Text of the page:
The phenomenon has been described for many decades, but it became a cause célèbre in 1985, when Richard Gardner, a clinical professor of psychiatry at Columbia University, coined the term “parental alienation syndrome.” The American Psychological Association has issued a statement that “there is no evidence within the psychological literature of a diagnosable parental alienation syndrome.”
As psychiatrists start to organize the next edition of the Diagnostic Statistical Manual of Mental Disorders, a debate has started on whether to include Internet addiction among our newest afflictions.
As newly approved drugs harm and even kill children, more parents are fighting back. The most dramatic moment for the 70 doctors and 200 spectators attending June FDA hearings about approving new psychiatric drugs for children came when two bereaved mothers approached the open mike.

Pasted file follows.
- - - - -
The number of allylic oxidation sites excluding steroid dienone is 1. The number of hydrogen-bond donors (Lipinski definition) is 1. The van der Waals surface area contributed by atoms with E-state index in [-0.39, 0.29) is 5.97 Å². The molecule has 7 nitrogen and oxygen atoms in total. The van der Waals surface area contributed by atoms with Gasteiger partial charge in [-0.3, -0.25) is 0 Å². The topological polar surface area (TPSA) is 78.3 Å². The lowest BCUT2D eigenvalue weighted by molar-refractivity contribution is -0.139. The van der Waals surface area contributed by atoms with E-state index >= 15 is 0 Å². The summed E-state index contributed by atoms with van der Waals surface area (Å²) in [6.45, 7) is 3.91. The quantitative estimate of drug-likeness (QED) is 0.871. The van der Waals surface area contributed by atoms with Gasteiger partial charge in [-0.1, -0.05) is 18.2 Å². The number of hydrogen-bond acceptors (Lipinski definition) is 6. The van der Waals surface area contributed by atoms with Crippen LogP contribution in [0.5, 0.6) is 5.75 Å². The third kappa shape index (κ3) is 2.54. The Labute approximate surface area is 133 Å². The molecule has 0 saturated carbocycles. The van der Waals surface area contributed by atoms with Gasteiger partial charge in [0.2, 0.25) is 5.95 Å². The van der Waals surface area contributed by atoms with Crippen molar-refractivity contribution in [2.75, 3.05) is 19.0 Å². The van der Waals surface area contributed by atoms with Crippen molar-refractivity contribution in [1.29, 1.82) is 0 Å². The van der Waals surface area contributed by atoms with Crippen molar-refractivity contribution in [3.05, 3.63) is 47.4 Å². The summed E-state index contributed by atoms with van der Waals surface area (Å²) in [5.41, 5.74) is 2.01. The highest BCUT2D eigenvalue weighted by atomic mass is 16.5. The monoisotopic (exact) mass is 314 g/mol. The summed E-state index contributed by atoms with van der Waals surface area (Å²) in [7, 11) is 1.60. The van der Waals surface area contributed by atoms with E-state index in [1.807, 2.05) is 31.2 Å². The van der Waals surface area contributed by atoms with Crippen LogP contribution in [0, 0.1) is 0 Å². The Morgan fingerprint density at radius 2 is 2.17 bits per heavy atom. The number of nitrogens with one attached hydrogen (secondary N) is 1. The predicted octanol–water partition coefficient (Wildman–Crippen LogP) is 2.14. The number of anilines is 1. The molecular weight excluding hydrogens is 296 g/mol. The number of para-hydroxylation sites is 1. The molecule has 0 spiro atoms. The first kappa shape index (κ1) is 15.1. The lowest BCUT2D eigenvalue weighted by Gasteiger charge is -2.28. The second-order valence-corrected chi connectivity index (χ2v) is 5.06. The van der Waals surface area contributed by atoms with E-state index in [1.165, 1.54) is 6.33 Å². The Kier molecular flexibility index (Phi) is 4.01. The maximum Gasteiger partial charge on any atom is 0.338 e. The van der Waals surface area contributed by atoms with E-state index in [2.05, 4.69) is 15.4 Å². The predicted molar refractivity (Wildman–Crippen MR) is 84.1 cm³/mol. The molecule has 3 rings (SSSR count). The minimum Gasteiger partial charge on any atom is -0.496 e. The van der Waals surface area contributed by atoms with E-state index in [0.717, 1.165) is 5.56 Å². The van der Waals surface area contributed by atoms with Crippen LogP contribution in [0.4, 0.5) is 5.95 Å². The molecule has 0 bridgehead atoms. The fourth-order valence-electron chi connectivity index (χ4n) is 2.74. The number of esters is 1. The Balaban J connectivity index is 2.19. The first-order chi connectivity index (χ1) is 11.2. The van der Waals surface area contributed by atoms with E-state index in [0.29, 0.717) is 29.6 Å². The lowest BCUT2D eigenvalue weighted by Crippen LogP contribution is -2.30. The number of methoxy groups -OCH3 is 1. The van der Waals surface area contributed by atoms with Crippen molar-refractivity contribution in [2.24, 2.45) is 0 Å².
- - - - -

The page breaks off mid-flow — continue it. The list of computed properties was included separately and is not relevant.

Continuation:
Shockingly, people in the west are less likely to recover than those in poorer countries. Kindness and empathy are missing from the system. Drugs dominate but they don’t work well: it’s time to prescribe them only on a suck-it-and-see basis.
The emerging notion of “Internet addiction” remains controversial. The term has yet to be recognized by the American Psychiatric Association as a disorder and is not listed in the APA’s Diagnostic and Statistical Manual of Mental Disorders (DSM). But some experts have lobbied for its inclusion in the manual’s upcoming revision, due out in 2012.